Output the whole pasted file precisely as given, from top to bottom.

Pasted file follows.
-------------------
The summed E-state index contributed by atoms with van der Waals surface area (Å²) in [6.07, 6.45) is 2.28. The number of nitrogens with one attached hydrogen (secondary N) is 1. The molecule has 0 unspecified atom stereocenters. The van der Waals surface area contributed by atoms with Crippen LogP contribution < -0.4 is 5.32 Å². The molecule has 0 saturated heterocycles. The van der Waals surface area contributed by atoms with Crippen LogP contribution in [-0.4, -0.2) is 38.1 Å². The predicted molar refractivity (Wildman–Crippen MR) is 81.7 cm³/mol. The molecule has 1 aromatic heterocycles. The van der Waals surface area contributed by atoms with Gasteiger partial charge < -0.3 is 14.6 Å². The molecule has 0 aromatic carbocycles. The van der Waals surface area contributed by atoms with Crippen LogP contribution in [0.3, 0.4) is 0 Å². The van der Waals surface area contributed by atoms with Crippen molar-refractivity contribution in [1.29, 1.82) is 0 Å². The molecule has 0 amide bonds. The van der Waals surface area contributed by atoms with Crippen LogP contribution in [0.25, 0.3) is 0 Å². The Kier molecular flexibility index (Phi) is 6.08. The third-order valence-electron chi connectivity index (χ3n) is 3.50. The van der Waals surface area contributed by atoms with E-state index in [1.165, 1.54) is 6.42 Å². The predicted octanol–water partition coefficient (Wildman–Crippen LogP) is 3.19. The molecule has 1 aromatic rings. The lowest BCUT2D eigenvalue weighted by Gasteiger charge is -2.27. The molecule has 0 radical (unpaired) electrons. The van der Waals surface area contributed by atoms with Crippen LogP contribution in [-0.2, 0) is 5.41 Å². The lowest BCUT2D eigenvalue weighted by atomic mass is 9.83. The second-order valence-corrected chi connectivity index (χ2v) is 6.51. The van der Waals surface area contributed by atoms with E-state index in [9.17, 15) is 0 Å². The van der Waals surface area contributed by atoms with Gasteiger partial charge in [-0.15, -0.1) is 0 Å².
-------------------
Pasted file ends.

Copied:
The summed E-state index contributed by atoms with van der Waals surface area (Å²) in [6.07, 6.45) is 2.28. The number of nitrogens with one attached hydrogen (secondary N) is 1. The molecule has 0 unspecified atom stereocenters. The van der Waals surface area contributed by atoms with Crippen LogP contribution < -0.4 is 5.32 Å². The molecule has 0 saturated heterocycles. The van der Waals surface area contributed by atoms with Crippen LogP contribution in [-0.4, -0.2) is 38.1 Å². The predicted molar refractivity (Wildman–Crippen MR) is 81.7 cm³/mol. The molecule has 1 aromatic heterocycles. The van der Waals surface area contributed by atoms with Gasteiger partial charge < -0.3 is 14.6 Å². The molecule has 0 aromatic carbocycles. The van der Waals surface area contributed by atoms with Crippen LogP contribution in [0.3, 0.4) is 0 Å². The van der Waals surface area contributed by atoms with Crippen molar-refractivity contribution in [1.29, 1.82) is 0 Å². The molecule has 0 amide bonds. The van der Waals surface area contributed by atoms with Crippen LogP contribution in [0.25, 0.3) is 0 Å². The Kier molecular flexibility index (Phi) is 6.08. The third-order valence-electron chi connectivity index (χ3n) is 3.50. The van der Waals surface area contributed by atoms with E-state index in [1.165, 1.54) is 6.42 Å². The predicted octanol–water partition coefficient (Wildman–Crippen LogP) is 3.19. The molecule has 1 aromatic rings. The lowest BCUT2D eigenvalue weighted by Gasteiger charge is -2.27. The molecule has 0 radical (unpaired) electrons. The van der Waals surface area contributed by atoms with Crippen LogP contribution in [-0.2, 0) is 5.41 Å². The lowest BCUT2D eigenvalue weighted by atomic mass is 9.83. The second-order valence-corrected chi connectivity index (χ2v) is 6.51. The van der Waals surface area contributed by atoms with E-state index in [9.17, 15) is 0 Å². The van der Waals surface area contributed by atoms with Gasteiger partial charge in [-0.15, -0.1) is 0 Å².